4 Steps to Preventing Injuries With Bands – Part 2
By Dave Schmitz
In Part 1, Dave talked about the four movement patterns that must be trained and in what order. If you haven’t already read that article, make sure you go back and read it here: 4 Steps to Preventing Injuries With Bands – Part 1.
Great, you want to help your athletes reduce their risk of injury. Now what? How do we get them there?
Well, it starts at a young age with young athletes, and I’m talking fifth, sixth graders maybe fourth graders. The first thing you want to teach them is the movement patterns that I talked about earlier: the shuffling, side, backwards and so forth. Once they learn that the next step now is to strength train that.
So, how do you strength train shuffling and forward, backward, right? Well, the only way you can do that is with elastic resistance, because you can’t do it with free weights for two reasons:
- Reason number one, how do you attach a dumbbell to a person to make them have to work harder against a resistance? You can’t do it. A band you can. You hook it over their hips and they’re good to go.
- The second reason, though, is bands are an ascending resistance, which means that their resistance is going to get harder the further the band is stretched out. I want your coaches and you to envision this. I’ve got an athlete in a band and I’m going to ask them to accelerate out three steps, I’m going to ask them to shuffle out three steps to the right as fast as they can. So, picture that they’re in a band they’re going to shuffle out three steps. The band is going to get harder as they shuffle out, okay? They get to the end of three steps, the band is now what we call preloaded, and when they come back from their shuffle position to their start position the band is going to accelerate deceleration. It’s going to accelerate them to have to learn how to stop faster.
That’s the key to teaching great deceleration in that we can’t just ask kids to use their body weight and run at specific speeds and stop, that’s not good enough, because we know that in sport the timing it takes to protect the ACL is so small that we have to teach the body to be a faster reactor than what body weight can drive. Body weight alone can’t drive it, one of the pet peeves I have is all of these ACL prevention programs have people training with body weight, I get that, great that’s phase one, how you get them to be stronger and quicker and more reactive is you have to put them on a load.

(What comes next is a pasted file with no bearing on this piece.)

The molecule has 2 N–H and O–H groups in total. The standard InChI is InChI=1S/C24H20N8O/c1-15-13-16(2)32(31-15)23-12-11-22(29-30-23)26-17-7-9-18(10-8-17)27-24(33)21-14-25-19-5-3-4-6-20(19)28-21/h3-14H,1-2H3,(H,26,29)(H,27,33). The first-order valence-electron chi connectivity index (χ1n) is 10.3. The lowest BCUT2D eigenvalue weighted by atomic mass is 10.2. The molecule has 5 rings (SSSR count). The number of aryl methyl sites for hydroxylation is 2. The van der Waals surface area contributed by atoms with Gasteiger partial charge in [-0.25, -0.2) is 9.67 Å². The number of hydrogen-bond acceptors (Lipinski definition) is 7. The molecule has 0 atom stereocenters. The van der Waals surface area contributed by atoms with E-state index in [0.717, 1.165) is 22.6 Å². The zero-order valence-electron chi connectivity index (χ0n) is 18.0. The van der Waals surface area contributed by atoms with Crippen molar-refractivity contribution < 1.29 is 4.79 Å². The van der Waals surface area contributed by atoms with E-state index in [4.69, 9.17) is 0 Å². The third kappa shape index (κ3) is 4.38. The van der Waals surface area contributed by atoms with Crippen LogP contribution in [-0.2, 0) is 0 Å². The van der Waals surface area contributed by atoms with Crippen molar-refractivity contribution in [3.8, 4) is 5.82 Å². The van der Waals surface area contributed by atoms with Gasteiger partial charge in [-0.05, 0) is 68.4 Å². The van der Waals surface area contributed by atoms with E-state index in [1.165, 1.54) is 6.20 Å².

Resistance bands can load any single basketball movement you want, anyone and once I can load it, now I can teach the body specifically the nervous system how to respond quicker and faster and that’s how you take kids and start teaching them to be great decelerators and now ultimately you take the band away and they are stronger decelerators and quicker because they are used to working under a load.
The exact reasons, the exact same parameters you would use if you told me I want to get a young athlete’s squat stronger, their legs stronger, you are going to have them start squatting and you are going to progressively load them more overtime to get them stronger. The same thing with bands, but in this case we are not working single plane movements, we are working on the court basketball movements of shuffling, back peddling, forward bursts, turn and go, combinations of shuffle rotation, anything you want.
That’s how bands are used to improve deceleration and they are an absolute must because you are never going to get athletes to a level of strength reactivity unless you are loading the movement patterns and the only way you can do that is with elastic resistance.
Make sure to check out Dave and if you haven’t already signed up for his free training drills, do so here: 50 Basketball Drills
Dave Schmitz, PT, CSCS, PES has been writing, teaching and training how to implement resistance band training for rehabilitation, general conditioning, and performance since 1996. He is the founder & co-owner of Resistance Band Training— the leading band provider worldwide.